The forecast: more of the same

Unfortunately (though perhaps not surprisingly), dry weather will remain the rule over the next 1-2 weeks. A few showers and perhaps even an isolated thunderstorm (mainly in the mountains) will be possible late Monday into Tuesday as a weak system brushed California, but widespread precipitation is not expected and anything that does fall will be light. gfs_namer_192_500_vort_ht_sThis system will bring another round of strong offshore winds to Southern California, though they will probably not be quite as strong as the most recent (damaging) episode. Temperature will warm again later in the week as high pressure rebuilds and a new ridge forms along the West Coast. In short: anyone hoping for a late-season soaker is out of luck.

 

El Niño update: still appears likely that we’re in for a big one

I’ve been closely following the evolution toward an El Niño event in the Pacific Ocean for several months. Early interest in this event was piqued by the initiation and eastward propagation of an enormous oceanic Kelvin wave earlier this winter, which has since traversed the entire Pacific basin and reached the west coast of South America. Large positive subsurface temperature anomalies associated with this Kelvin wave are now surfacing in this region, and in recent days there has been a rapid rise in sea surface temperature (SST) anomalies.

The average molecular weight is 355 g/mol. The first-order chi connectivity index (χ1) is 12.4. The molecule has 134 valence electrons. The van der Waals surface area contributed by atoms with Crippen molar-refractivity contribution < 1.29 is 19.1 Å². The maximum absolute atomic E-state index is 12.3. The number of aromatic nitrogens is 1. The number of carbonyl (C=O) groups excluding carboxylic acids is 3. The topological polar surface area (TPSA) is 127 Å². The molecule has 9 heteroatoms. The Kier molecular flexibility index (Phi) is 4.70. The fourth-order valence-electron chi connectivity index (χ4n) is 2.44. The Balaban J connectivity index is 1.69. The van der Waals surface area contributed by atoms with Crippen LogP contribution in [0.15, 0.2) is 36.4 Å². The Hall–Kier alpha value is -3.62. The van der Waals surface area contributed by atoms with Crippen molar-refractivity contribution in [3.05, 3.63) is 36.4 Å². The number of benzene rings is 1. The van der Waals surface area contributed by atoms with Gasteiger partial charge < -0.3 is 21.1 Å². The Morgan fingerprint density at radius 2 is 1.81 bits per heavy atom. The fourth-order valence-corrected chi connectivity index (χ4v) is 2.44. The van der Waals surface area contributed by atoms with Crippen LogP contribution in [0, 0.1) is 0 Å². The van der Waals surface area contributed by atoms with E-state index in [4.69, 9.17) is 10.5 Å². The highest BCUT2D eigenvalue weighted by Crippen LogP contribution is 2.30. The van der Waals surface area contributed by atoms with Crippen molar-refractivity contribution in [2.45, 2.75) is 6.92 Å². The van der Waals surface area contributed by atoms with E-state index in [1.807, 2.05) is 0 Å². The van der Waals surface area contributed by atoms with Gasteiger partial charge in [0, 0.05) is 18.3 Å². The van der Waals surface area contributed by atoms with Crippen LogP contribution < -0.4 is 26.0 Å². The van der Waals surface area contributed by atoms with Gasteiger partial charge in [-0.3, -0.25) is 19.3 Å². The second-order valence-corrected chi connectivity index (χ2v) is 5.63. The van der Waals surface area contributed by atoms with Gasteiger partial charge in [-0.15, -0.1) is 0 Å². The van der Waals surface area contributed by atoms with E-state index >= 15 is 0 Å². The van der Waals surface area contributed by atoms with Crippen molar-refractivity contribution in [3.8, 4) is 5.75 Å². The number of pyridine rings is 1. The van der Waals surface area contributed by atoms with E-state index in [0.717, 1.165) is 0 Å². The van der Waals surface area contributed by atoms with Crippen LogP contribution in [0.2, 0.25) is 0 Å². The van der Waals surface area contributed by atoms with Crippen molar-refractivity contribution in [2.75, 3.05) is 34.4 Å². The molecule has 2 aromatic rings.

Global SST anomalies. Note the red region west of Peru. (DMI)

Global SST anomalies. Note the red region west of Peru. (DMI)

A number of anomalous westerly wind bursts (WWBs, or disruptions to the prevailing easterly trade winds) have been observed in the West Pacific, while a more modest (but steady) weakening of the Easterlies has been observed in the East Pacific. Patterns of equatorial convection (tropical thunderstorm activity) have shifted in a way that suggests that the atmosphere is starting to respond to these changes in SSTs, meaning that the self-reinforcing physical patterns associated with a developing El Niño appear to be well underway. Notably, a new Kelvin wave appears to be forming in the West Pacific in response to the strong WWBs earlier this year, which is likely to send another pulse of warm water eastward over the next 1-2 months.

CFS forecast calling for an East Pacific WWB in early-mid May. (NCEP via Kyle MacRitchie)

CFS forecast calling for an East Pacific WWB in early-mid May. (NCEP via Kyle MacRitchie)